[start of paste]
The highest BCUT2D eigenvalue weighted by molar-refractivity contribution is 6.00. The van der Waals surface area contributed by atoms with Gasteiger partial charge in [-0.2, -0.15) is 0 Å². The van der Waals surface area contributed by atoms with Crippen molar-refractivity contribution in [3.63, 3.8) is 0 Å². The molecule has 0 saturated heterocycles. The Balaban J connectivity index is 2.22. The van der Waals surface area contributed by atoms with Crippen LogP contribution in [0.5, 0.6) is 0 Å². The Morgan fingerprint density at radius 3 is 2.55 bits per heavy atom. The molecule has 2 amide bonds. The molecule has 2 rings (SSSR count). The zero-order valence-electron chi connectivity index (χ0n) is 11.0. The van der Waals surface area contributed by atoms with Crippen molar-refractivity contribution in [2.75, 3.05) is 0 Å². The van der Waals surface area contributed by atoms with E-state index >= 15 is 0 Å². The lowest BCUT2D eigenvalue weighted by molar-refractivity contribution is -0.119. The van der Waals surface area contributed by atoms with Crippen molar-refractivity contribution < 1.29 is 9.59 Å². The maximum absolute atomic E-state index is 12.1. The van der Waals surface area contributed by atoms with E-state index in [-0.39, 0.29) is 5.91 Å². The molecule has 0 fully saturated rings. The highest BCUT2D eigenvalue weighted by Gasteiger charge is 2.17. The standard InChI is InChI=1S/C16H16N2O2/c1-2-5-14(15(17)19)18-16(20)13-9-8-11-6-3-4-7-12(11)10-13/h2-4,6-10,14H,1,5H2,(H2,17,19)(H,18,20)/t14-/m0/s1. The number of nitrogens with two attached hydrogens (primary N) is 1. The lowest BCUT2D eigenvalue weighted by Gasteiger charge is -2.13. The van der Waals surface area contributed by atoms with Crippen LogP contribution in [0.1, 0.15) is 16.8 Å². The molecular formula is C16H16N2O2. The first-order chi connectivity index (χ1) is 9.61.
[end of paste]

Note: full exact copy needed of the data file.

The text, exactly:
The highest BCUT2D eigenvalue weighted by molar-refractivity contribution is 6.00. The van der Waals surface area contributed by atoms with Gasteiger partial charge in [-0.2, -0.15) is 0 Å². The van der Waals surface area contributed by atoms with Crippen molar-refractivity contribution in [3.63, 3.8) is 0 Å². The molecule has 0 saturated heterocycles. The Balaban J connectivity index is 2.22. The van der Waals surface area contributed by atoms with Crippen LogP contribution in [0.5, 0.6) is 0 Å². The Morgan fingerprint density at radius 3 is 2.55 bits per heavy atom. The molecule has 2 amide bonds. The molecule has 2 rings (SSSR count). The zero-order valence-electron chi connectivity index (χ0n) is 11.0. The van der Waals surface area contributed by atoms with Crippen molar-refractivity contribution in [2.75, 3.05) is 0 Å². The van der Waals surface area contributed by atoms with E-state index >= 15 is 0 Å². The lowest BCUT2D eigenvalue weighted by molar-refractivity contribution is -0.119. The van der Waals surface area contributed by atoms with Crippen molar-refractivity contribution < 1.29 is 9.59 Å². The maximum absolute atomic E-state index is 12.1. The van der Waals surface area contributed by atoms with E-state index in [-0.39, 0.29) is 5.91 Å². The molecule has 0 fully saturated rings. The highest BCUT2D eigenvalue weighted by Gasteiger charge is 2.17. The standard InChI is InChI=1S/C16H16N2O2/c1-2-5-14(15(17)19)18-16(20)13-9-8-11-6-3-4-7-12(11)10-13/h2-4,6-10,14H,1,5H2,(H2,17,19)(H,18,20)/t14-/m0/s1. The number of nitrogens with two attached hydrogens (primary N) is 1. The lowest BCUT2D eigenvalue weighted by Gasteiger charge is -2.13. The van der Waals surface area contributed by atoms with Crippen LogP contribution in [0.1, 0.15) is 16.8 Å². The molecular formula is C16H16N2O2. The first-order chi connectivity index (χ1) is 9.61.